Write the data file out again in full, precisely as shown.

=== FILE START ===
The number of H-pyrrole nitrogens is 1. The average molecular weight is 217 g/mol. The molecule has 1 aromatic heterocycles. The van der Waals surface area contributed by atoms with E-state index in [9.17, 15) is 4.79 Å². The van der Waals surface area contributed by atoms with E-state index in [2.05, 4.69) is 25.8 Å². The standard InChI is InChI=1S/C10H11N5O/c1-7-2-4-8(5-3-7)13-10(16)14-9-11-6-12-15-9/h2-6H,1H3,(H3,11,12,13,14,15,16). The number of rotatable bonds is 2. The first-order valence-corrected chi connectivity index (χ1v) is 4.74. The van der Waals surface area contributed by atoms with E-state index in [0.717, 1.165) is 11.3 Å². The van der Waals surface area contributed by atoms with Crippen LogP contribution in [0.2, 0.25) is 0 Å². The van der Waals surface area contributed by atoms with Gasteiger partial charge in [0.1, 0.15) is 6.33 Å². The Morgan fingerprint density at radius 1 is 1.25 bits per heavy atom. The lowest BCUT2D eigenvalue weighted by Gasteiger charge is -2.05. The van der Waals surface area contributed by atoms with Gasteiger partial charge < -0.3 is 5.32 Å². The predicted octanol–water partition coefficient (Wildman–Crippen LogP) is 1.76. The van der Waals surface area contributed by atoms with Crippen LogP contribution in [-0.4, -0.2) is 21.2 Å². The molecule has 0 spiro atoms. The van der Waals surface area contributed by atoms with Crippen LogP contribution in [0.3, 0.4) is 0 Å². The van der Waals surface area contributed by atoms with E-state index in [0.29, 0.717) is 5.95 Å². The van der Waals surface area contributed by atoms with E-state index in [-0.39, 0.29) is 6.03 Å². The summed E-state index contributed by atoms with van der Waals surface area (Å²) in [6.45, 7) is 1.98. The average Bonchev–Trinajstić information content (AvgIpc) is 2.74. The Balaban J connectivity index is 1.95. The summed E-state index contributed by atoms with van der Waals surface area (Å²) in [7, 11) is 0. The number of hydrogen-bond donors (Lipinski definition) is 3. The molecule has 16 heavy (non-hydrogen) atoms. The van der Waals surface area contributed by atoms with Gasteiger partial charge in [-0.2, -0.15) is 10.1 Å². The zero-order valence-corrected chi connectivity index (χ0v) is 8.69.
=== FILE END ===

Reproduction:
The number of H-pyrrole nitrogens is 1. The average molecular weight is 217 g/mol. The molecule has 1 aromatic heterocycles. The van der Waals surface area contributed by atoms with E-state index in [9.17, 15) is 4.79 Å². The van der Waals surface area contributed by atoms with E-state index in [2.05, 4.69) is 25.8 Å². The standard InChI is InChI=1S/C10H11N5O/c1-7-2-4-8(5-3-7)13-10(16)14-9-11-6-12-15-9/h2-6H,1H3,(H3,11,12,13,14,15,16). The number of rotatable bonds is 2. The first-order valence-corrected chi connectivity index (χ1v) is 4.74. The van der Waals surface area contributed by atoms with E-state index in [0.717, 1.165) is 11.3 Å². The van der Waals surface area contributed by atoms with Crippen LogP contribution in [0.2, 0.25) is 0 Å². The van der Waals surface area contributed by atoms with Gasteiger partial charge in [0.1, 0.15) is 6.33 Å². The Morgan fingerprint density at radius 1 is 1.25 bits per heavy atom. The lowest BCUT2D eigenvalue weighted by Gasteiger charge is -2.05. The van der Waals surface area contributed by atoms with Gasteiger partial charge < -0.3 is 5.32 Å². The predicted octanol–water partition coefficient (Wildman–Crippen LogP) is 1.76. The van der Waals surface area contributed by atoms with Crippen LogP contribution in [-0.4, -0.2) is 21.2 Å². The molecule has 0 spiro atoms. The van der Waals surface area contributed by atoms with Crippen LogP contribution in [0.3, 0.4) is 0 Å². The van der Waals surface area contributed by atoms with E-state index in [0.29, 0.717) is 5.95 Å². The van der Waals surface area contributed by atoms with E-state index in [-0.39, 0.29) is 6.03 Å². The summed E-state index contributed by atoms with van der Waals surface area (Å²) in [6.45, 7) is 1.98. The average Bonchev–Trinajstić information content (AvgIpc) is 2.74. The Balaban J connectivity index is 1.95. The summed E-state index contributed by atoms with van der Waals surface area (Å²) in [7, 11) is 0. The number of hydrogen-bond donors (Lipinski definition) is 3. The molecule has 16 heavy (non-hydrogen) atoms. The van der Waals surface area contributed by atoms with Gasteiger partial charge in [-0.2, -0.15) is 10.1 Å². The zero-order valence-corrected chi connectivity index (χ0v) is 8.69.